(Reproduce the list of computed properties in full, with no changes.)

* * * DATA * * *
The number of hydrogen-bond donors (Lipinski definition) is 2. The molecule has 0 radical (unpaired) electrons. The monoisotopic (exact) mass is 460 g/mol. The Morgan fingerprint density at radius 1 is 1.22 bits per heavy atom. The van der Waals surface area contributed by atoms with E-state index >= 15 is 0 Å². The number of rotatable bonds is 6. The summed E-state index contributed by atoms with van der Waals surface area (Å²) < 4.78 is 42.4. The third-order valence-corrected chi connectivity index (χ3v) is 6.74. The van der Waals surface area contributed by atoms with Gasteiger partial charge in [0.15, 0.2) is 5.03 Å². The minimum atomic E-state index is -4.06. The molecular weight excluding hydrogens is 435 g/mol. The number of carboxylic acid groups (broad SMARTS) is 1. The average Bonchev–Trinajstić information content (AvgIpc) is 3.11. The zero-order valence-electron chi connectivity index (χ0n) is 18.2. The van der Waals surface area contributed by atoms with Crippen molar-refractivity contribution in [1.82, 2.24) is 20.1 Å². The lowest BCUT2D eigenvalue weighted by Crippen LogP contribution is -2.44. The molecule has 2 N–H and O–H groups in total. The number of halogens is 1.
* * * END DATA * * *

The number of hydrogen-bond donors (Lipinski definition) is 2. The molecule has 0 radical (unpaired) electrons. The monoisotopic (exact) mass is 460 g/mol. The Morgan fingerprint density at radius 1 is 1.22 bits per heavy atom. The van der Waals surface area contributed by atoms with E-state index >= 15 is 0 Å². The number of rotatable bonds is 6. The summed E-state index contributed by atoms with van der Waals surface area (Å²) < 4.78 is 42.4. The third-order valence-corrected chi connectivity index (χ3v) is 6.74. The van der Waals surface area contributed by atoms with Gasteiger partial charge in [0.15, 0.2) is 5.03 Å². The minimum atomic E-state index is -4.06. The molecular weight excluding hydrogens is 435 g/mol. The number of carboxylic acid groups (broad SMARTS) is 1. The average Bonchev–Trinajstić information content (AvgIpc) is 3.11. The zero-order valence-electron chi connectivity index (χ0n) is 18.2. The van der Waals surface area contributed by atoms with Crippen molar-refractivity contribution in [1.82, 2.24) is 20.1 Å². The lowest BCUT2D eigenvalue weighted by Crippen LogP contribution is -2.44. The molecule has 2 N–H and O–H groups in total. The number of halogens is 1.